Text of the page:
Can the Dimensions of Identity, Investment and Empowerment Increase Social Inclusion for Second-language Learners? – Moving Towards the Creation of a Conceptual Framework

Gaston Bacquet

Abstract


Much of social research in language learning in the past twenty years has been devoted to explore issues of identity construction and its sociological implications in terms of mobility and inclusiveness. There are a large number of studies on the areas of culture and identity, and how they relate to the investment and empowerment of language learners (Dörnyei, 2005; Dörnyei & Ushioda, 2011; Norton, 1997, 2000, 2013, 2015; Norton & Davin, 2015; Ushioda, 2011). Some of these have been pivotal in the development of identity research for the past two decades and have laid the foundation upon which further research has been done: Norton (1995) proposed her Classroom-Based Social Research, in which learners become ethnographers of sorts under the encouragement of teachers; Brunton and Jeffrey (2014) examined some of the factors that might lead to empowerment with foreign students in New Zealand (2013), Diaz, Cochran, and Karlin (2016) conducted a study in American classrooms to investigate the impact of teachers’ behavior and communication strategies on students’ achievement and feeling of empowerment, and more recently Howard (2018) investigated the impact of teachers’ attitudes in the construction of socio-cultural identities in African-American students. Such research has provided a wealth of insight and suggested practices, but in this researcher’s opinion they have come short in providing any definite answers as to how to implement them or the outcomes they might yield. The purpose of this paper is to shed new light on how the aforementioned dimensions of identity construction, empowerment and investment can result in greater social inclusion for second-language learners. The paper analyzes each dimension separately, provides a theoretical background that links them to language learning, and then discusses some possible implications for teachers and researchers on how to further recruit students’ investment and enhance their sense of empowerment and inclusion.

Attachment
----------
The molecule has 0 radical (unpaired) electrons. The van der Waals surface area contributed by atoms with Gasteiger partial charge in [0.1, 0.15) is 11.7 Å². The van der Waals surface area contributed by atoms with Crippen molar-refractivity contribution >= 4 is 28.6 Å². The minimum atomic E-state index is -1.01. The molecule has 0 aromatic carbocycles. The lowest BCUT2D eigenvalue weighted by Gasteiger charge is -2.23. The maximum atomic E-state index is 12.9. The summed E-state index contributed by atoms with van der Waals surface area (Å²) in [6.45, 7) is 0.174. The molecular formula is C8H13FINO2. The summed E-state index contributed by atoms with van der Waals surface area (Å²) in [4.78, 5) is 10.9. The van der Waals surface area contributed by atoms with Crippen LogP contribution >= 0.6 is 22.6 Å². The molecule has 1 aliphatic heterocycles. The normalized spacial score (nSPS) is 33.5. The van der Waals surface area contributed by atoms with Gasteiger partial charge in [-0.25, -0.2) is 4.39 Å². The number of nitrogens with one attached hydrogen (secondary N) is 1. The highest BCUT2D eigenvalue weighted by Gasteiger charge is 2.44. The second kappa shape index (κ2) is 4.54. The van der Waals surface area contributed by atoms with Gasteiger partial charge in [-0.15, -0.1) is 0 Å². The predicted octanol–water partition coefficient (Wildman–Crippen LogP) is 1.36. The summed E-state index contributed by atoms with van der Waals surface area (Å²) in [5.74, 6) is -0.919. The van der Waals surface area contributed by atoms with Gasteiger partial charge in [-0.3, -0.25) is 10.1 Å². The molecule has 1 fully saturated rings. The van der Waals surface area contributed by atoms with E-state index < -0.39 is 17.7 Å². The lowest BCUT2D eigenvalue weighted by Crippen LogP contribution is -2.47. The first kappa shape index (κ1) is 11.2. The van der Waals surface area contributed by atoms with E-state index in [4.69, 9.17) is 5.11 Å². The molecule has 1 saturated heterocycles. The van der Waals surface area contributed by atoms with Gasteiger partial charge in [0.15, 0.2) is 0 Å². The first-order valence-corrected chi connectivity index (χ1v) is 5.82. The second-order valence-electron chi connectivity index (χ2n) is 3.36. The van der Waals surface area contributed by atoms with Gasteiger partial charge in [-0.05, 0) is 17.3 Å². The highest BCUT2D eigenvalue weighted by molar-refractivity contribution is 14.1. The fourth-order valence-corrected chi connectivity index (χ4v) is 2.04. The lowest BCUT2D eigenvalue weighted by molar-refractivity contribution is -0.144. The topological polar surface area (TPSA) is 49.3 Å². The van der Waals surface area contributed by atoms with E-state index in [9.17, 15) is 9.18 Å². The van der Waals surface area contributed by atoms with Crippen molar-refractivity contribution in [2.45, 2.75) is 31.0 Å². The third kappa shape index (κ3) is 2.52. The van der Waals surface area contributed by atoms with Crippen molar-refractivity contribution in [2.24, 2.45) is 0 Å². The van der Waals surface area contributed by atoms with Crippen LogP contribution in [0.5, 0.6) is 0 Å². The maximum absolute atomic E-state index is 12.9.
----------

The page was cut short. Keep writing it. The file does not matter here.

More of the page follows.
Keywords


Classroom-based Research, Empowerment, Identity Construction, Inclusion, Language Learning, Mobility, Pedagogy of Inclusion

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References


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DOI: http://dx.doi.org/10.7575/aiac.ijels.v.8n.2p.10

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